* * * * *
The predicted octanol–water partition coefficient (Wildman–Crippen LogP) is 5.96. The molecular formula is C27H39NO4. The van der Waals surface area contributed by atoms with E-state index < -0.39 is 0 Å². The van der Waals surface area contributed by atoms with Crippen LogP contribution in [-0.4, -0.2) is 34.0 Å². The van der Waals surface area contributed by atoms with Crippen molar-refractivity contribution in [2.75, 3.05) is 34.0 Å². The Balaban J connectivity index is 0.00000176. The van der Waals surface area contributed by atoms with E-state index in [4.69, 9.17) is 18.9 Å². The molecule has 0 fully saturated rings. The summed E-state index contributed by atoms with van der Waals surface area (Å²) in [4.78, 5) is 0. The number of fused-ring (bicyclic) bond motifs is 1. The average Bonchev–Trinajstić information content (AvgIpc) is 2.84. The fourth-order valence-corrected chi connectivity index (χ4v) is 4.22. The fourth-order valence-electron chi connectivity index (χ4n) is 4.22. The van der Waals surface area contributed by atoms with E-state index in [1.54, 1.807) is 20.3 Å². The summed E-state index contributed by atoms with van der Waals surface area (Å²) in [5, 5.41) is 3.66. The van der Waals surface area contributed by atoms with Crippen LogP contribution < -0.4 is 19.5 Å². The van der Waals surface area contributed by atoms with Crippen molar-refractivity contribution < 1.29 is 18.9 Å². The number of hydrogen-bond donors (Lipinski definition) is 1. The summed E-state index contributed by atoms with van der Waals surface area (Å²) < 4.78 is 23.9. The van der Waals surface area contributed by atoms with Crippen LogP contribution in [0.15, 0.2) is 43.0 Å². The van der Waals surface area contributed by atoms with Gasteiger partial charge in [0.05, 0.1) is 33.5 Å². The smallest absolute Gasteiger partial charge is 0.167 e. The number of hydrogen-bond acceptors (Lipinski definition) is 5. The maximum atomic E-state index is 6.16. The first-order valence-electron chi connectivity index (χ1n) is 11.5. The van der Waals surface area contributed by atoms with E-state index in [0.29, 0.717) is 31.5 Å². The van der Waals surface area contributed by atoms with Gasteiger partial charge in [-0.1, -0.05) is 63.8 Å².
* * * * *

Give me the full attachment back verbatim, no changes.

The predicted octanol–water partition coefficient (Wildman–Crippen LogP) is 5.96. The molecular formula is C27H39NO4. The van der Waals surface area contributed by atoms with E-state index < -0.39 is 0 Å². The van der Waals surface area contributed by atoms with Crippen LogP contribution in [-0.4, -0.2) is 34.0 Å². The van der Waals surface area contributed by atoms with Crippen molar-refractivity contribution in [2.75, 3.05) is 34.0 Å². The Balaban J connectivity index is 0.00000176. The van der Waals surface area contributed by atoms with E-state index in [4.69, 9.17) is 18.9 Å². The molecule has 0 fully saturated rings. The summed E-state index contributed by atoms with van der Waals surface area (Å²) in [4.78, 5) is 0. The number of fused-ring (bicyclic) bond motifs is 1. The average Bonchev–Trinajstić information content (AvgIpc) is 2.84. The fourth-order valence-corrected chi connectivity index (χ4v) is 4.22. The fourth-order valence-electron chi connectivity index (χ4n) is 4.22. The van der Waals surface area contributed by atoms with E-state index in [1.54, 1.807) is 20.3 Å². The summed E-state index contributed by atoms with van der Waals surface area (Å²) in [5, 5.41) is 3.66. The van der Waals surface area contributed by atoms with Crippen LogP contribution < -0.4 is 19.5 Å². The van der Waals surface area contributed by atoms with Crippen molar-refractivity contribution < 1.29 is 18.9 Å². The number of hydrogen-bond donors (Lipinski definition) is 1. The summed E-state index contributed by atoms with van der Waals surface area (Å²) < 4.78 is 23.9. The van der Waals surface area contributed by atoms with Crippen LogP contribution in [0.15, 0.2) is 43.0 Å². The van der Waals surface area contributed by atoms with Gasteiger partial charge in [0.05, 0.1) is 33.5 Å². The smallest absolute Gasteiger partial charge is 0.167 e. The number of hydrogen-bond acceptors (Lipinski definition) is 5. The maximum atomic E-state index is 6.16. The first-order valence-electron chi connectivity index (χ1n) is 11.5. The van der Waals surface area contributed by atoms with E-state index in [0.29, 0.717) is 31.5 Å². The van der Waals surface area contributed by atoms with Gasteiger partial charge in [-0.1, -0.05) is 63.8 Å².